Violence Prevention Program Has a New Name

L to R:  Evelyn Torres, Pathways Advocate; Leena Thomas, Pathways Data Assistant; Kate Lawler, Pathways Director; Quinn Davis, Apna Ghar Counselor and Medical Advocate; and Susan Pieters, Between Friends Adult Education Coordinator.

The month of October marked Domestic Violence Awareness Month, a time for reflection as we look back on the success of Swedish’s Violence Prevention Program and forge ahead to the future. Since its inception in 2015, Swedish Hospital’s Violence Prevention Program (VPP) has secured over 2 million dollars in grants and donations with which we have served over 1700 survivors of domestic violence, human trafficking and sexual assault and trained over 2600 providers and staff to recognize and respond to these forms of harm. We remain grateful to the Swedish Hospital Foundation Board, for without their vision and commitment in providing the initial seed money to establish the program, these milestones would never be realized.

In these turbulent times of COVID-19, Kate Lawler, VPP Director, notes that the increased stresses of daily life have put people who are in unsafe relationships in greater risk. “Calls to domestic violence hotlines have increased sharply; the economic downturn, increased alcohol consumption and mental health concerns coupled with homeschooling children have compounded family stressors.” During the lockdown period from mid-March to late-June, fewer survivors came into the emergency room due to a fear of being infected.  However, those who did come showed indicators of escalated violence, such as head injuries and strangulation compared with the same period from last year–an increase of 113%. ”  The numbers of domestic violence and sexual assault cases in the emergency department started to increase again after the stay-at-home order ended.  Given the 5 years of successfully working with trauma survivors through the VPP program, staff are prepared for this moment and ready to assist survivors with support, resources, information, and the tools to make choices to ensure their safety.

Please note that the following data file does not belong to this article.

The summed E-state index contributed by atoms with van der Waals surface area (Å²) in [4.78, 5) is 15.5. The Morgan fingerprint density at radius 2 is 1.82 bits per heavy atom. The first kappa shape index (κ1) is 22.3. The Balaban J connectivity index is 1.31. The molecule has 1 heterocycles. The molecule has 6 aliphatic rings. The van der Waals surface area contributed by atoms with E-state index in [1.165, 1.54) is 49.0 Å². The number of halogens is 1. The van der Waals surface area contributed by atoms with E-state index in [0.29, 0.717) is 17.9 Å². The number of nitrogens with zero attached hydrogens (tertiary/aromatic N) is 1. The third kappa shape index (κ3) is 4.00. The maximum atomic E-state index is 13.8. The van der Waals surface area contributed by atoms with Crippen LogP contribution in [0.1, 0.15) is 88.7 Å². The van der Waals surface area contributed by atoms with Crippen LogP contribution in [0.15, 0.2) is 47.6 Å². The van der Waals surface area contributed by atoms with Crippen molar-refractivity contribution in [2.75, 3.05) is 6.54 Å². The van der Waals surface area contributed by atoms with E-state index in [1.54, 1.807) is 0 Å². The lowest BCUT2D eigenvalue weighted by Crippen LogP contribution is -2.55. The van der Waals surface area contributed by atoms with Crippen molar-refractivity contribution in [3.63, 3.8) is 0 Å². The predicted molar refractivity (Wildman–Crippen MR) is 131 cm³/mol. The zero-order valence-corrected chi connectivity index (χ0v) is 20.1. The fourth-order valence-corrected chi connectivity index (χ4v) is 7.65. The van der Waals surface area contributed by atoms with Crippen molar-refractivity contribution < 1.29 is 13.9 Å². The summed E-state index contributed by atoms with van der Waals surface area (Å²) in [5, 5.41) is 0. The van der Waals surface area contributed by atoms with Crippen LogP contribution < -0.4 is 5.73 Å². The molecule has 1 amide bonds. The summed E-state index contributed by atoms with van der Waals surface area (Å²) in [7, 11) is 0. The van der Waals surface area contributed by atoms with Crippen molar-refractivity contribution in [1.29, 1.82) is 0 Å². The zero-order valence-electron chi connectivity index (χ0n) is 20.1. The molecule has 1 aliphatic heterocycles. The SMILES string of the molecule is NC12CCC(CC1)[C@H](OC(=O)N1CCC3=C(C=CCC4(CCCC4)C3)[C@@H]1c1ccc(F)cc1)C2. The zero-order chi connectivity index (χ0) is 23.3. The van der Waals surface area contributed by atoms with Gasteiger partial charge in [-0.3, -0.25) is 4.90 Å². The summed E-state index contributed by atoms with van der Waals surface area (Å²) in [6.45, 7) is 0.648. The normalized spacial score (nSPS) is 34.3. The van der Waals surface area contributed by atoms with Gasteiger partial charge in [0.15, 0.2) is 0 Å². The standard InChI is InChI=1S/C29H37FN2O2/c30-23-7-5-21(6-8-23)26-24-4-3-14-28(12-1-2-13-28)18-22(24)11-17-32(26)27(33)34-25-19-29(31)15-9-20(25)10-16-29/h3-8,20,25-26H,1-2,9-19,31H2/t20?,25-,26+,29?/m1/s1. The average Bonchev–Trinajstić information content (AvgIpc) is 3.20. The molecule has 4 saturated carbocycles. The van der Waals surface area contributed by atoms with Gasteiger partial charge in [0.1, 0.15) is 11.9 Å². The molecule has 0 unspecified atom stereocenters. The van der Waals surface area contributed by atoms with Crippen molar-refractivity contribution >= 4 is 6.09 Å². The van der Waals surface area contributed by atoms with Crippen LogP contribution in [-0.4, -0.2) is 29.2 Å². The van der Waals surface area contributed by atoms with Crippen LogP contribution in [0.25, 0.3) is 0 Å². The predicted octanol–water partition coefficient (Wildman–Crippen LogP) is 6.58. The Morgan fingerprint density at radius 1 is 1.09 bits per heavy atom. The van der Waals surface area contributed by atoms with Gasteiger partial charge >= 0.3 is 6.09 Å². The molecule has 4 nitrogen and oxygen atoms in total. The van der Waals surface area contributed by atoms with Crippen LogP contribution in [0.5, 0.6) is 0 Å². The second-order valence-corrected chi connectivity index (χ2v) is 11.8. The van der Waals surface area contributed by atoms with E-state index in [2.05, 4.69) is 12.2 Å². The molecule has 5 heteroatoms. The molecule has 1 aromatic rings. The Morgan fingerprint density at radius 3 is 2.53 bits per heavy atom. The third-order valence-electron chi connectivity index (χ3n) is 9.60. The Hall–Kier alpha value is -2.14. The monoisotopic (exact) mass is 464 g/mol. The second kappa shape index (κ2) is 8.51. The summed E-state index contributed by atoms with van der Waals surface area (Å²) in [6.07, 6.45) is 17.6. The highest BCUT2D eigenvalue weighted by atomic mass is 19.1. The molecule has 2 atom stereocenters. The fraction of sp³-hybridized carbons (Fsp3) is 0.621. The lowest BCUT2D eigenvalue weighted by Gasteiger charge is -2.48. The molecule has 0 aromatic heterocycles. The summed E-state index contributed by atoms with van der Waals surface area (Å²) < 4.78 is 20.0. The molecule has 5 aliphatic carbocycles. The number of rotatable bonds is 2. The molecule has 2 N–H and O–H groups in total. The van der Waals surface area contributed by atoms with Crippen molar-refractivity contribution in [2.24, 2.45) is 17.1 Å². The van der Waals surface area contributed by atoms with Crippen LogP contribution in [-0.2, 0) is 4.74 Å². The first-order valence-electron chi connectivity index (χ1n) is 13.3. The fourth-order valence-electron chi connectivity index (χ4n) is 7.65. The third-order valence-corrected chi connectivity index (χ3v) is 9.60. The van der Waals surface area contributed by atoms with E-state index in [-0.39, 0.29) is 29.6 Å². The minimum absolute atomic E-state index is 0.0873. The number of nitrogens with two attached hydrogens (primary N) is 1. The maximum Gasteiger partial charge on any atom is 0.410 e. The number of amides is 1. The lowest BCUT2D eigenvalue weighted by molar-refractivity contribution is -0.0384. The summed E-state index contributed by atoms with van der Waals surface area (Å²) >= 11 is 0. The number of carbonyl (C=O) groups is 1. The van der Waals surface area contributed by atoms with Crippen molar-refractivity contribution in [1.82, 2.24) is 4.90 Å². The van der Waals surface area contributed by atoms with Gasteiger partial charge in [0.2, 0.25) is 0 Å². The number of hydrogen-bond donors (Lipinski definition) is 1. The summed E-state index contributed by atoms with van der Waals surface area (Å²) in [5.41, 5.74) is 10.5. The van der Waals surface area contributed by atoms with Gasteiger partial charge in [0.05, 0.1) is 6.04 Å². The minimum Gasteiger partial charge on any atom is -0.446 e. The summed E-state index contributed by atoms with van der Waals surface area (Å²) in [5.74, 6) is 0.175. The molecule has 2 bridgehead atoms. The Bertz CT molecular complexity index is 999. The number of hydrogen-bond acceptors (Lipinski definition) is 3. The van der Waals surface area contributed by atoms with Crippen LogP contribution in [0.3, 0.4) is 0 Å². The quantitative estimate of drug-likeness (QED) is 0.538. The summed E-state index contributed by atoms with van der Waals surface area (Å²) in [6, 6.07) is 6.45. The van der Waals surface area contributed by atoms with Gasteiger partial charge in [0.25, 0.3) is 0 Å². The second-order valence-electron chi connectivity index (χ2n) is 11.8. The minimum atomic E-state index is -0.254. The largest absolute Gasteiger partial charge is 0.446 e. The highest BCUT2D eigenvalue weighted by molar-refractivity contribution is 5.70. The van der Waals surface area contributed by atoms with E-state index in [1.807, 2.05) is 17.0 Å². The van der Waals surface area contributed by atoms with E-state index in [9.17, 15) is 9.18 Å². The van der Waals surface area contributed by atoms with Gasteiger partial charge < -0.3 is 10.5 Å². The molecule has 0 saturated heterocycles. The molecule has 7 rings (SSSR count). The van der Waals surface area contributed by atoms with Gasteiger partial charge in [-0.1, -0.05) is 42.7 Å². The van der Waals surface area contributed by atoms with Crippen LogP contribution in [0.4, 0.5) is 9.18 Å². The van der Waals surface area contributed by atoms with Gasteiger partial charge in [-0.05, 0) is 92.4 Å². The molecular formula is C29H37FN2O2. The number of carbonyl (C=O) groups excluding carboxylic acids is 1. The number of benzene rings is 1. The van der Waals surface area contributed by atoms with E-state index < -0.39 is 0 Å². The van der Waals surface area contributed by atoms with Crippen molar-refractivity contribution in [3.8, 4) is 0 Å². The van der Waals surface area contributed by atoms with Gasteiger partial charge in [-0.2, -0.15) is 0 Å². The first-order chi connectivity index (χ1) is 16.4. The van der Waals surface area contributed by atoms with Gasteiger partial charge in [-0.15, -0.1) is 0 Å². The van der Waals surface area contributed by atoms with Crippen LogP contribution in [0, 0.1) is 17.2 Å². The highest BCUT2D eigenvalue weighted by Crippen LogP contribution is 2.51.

As the program continues to evolve, the Violence Prevention Program has changed its name to more accurately reflect the support that we offer survivors of interpersonal violence. The new name is Pathways: Walking Beside Survivors of Domestic Violence, Human Trafficking, and Sexual Assault. Specifically, the program encompasses:

  • Pathways to training and education for medical providers and staff. 
  • Pathways to on-site crisis intervention and immediate safety planning.
  • Pathways to community partners for counseling, case management, legal advocacy, shelter and transitional housing
  • Pathways to care and forensic evidence collection by Sexual Assault Nurse Examiners.
  • Pathways to trauma-informed medical, dental and mental health services.
  • Pathways to prevention through education, awareness-raising and advocacy.
  • Pathways to healing and hope.

The name change is explained by Kate Lawler, who describes, that “We wanted to move away from a name that focuses on the harm that is done, and rather, place emphasis on the role that we have in shaping the road ahead.  Each person’s path moving forward is different and multi-faceted.  Our role is to provide information, options and support as survivors set out on the pathway or pathways that make most sense for them.”  The Pathways program is funded by grantor such as 5th/3rd, and the Department of Justice, foundations and the generosity of donors like you. To make a gift to Pathways, please contact please visit the donation form, or call the Foundation office at 773-293-5121 or email Foundation@schosp.org

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